Our taste buds thanked us profusely for the smoked yoghurt lamb, comprised of a dish of very tender smoked and barbecued lamb resting in a spiced yogurt sauce. The delicate flavour of the charcoal smokiness combined with a muted lamb flavour mingled very well with the tart spiciness of the yogurt. It was easily the best dish of the evening.
It has been said before; but no meal is complete without a dessert. With full bellies, we ordered the gulab jamun (20LE). Normally, this dessert is a sickly sweet confection at other restaurants; but at Essence it was made with even-handedness and grace. A brace of spiced coconut spheres settled in a shallow pool of cardamom-spiced syrup delivering spice and sweet in equal measures, culminating in a very satisfying end to an enchanting meal.
Forming an international cuisine menu can be a double-edged sword. On the one hand, restaurants have more freedom to showcase their creativity and variety, but on the other hand, even when the restaurant aspires to offer variety, the real devil becomes in the consistency of execution. The Food Republic (TFR), a corner restaurant located in Cairo Festival City’s restaurant area, unfortunately falls into that category.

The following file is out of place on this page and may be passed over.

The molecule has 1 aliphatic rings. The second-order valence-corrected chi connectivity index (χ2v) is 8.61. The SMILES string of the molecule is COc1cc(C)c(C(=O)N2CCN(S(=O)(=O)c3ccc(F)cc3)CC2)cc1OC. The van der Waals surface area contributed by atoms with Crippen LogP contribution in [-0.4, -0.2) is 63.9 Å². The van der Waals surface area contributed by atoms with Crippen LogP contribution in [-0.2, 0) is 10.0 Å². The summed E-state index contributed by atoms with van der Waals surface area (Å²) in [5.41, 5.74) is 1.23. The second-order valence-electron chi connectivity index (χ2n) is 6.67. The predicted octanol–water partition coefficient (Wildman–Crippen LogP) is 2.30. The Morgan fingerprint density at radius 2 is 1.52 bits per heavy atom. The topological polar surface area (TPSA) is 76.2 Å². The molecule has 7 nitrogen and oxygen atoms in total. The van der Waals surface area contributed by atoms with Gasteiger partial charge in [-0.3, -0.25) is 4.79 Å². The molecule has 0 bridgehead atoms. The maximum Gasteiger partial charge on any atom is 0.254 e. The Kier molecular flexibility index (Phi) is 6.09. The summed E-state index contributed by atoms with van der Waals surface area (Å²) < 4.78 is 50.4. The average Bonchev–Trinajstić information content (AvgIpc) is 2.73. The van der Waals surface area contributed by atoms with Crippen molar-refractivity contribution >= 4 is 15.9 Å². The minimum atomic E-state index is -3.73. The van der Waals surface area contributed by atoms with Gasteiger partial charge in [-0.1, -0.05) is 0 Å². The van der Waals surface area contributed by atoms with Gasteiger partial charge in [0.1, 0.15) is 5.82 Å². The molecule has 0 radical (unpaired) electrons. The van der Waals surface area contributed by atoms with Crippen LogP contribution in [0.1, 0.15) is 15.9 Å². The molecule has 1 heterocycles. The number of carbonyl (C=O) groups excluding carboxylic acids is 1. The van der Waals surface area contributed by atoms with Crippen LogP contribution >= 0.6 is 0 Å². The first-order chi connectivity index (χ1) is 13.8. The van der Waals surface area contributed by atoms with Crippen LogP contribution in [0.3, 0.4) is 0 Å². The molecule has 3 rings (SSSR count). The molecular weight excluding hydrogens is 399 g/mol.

Comprised of outdoor and indoor dining areas, TFR boasts a blend of modern classic style with wooden chairs, beige buttoned sofas, photos of diners hung on wooden walls and simple light bulbs dangling from the ceiling with ropes. The indoor area has glass windows which gives a panoramic view of the mall.
We started our meal with the TFR Arancini (35 LE) as an appetiser, followed by the interestingly named The Caveman Burger (85 LE), as well as Grilled Chicken with Rosemary Sauce (72 LE) and Chicken Cordon Bleu (75 LE).
Arriving twenty minutes later, the TFR Arancini were three deep fried rice croquettes mixed with mozzarella, parmesan cheese and mushrooms, accompanied with a small bowl of sweet chili sauce.
Crunchy on the outside, mushy and soft on the inside with rice as its main component and mixture of cheese, the arancini had a delightful taste complimented by the sweet chilli sauce, but there was no mushroom flavour.
Coming in a glass cutting board with a side of potato wedges, the Caveman Burger is one of the biggest burgers we’ve seen in a long time and completely stole the show with its enticing double-patty and overall presentation.